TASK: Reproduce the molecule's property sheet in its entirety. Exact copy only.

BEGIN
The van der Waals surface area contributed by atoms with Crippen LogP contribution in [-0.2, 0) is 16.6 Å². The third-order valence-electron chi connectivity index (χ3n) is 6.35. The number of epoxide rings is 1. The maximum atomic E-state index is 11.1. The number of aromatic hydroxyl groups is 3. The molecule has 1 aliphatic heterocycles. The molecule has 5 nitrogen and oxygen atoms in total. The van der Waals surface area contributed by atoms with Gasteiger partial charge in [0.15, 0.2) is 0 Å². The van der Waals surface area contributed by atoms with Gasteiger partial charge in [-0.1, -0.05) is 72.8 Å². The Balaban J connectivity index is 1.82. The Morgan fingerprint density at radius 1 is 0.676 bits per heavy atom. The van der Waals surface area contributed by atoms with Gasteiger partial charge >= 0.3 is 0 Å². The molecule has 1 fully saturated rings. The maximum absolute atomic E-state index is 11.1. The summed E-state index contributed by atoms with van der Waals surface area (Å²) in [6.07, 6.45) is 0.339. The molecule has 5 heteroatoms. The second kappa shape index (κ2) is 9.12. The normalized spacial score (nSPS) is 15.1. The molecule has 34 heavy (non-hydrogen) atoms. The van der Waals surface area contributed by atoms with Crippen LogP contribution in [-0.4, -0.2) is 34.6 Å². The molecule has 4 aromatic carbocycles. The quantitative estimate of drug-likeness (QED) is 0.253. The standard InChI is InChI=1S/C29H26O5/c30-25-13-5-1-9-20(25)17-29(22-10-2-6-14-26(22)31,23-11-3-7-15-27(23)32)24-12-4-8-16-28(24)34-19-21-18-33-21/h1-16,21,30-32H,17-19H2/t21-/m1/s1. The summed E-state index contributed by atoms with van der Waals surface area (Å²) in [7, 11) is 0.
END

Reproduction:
The van der Waals surface area contributed by atoms with Crippen LogP contribution in [-0.2, 0) is 16.6 Å². The third-order valence-electron chi connectivity index (χ3n) is 6.35. The number of epoxide rings is 1. The maximum atomic E-state index is 11.1. The number of aromatic hydroxyl groups is 3. The molecule has 1 aliphatic heterocycles. The molecule has 5 nitrogen and oxygen atoms in total. The van der Waals surface area contributed by atoms with Gasteiger partial charge in [0.15, 0.2) is 0 Å². The van der Waals surface area contributed by atoms with Gasteiger partial charge in [-0.1, -0.05) is 72.8 Å². The Balaban J connectivity index is 1.82. The Morgan fingerprint density at radius 1 is 0.676 bits per heavy atom. The van der Waals surface area contributed by atoms with Gasteiger partial charge >= 0.3 is 0 Å². The molecule has 1 fully saturated rings. The maximum absolute atomic E-state index is 11.1. The summed E-state index contributed by atoms with van der Waals surface area (Å²) in [6.07, 6.45) is 0.339. The molecule has 5 heteroatoms. The second kappa shape index (κ2) is 9.12. The normalized spacial score (nSPS) is 15.1. The molecule has 34 heavy (non-hydrogen) atoms. The van der Waals surface area contributed by atoms with Crippen LogP contribution in [-0.4, -0.2) is 34.6 Å². The molecule has 4 aromatic carbocycles. The quantitative estimate of drug-likeness (QED) is 0.253. The standard InChI is InChI=1S/C29H26O5/c30-25-13-5-1-9-20(25)17-29(22-10-2-6-14-26(22)31,23-11-3-7-15-27(23)32)24-12-4-8-16-28(24)34-19-21-18-33-21/h1-16,21,30-32H,17-19H2/t21-/m1/s1. The summed E-state index contributed by atoms with van der Waals surface area (Å²) in [7, 11) is 0.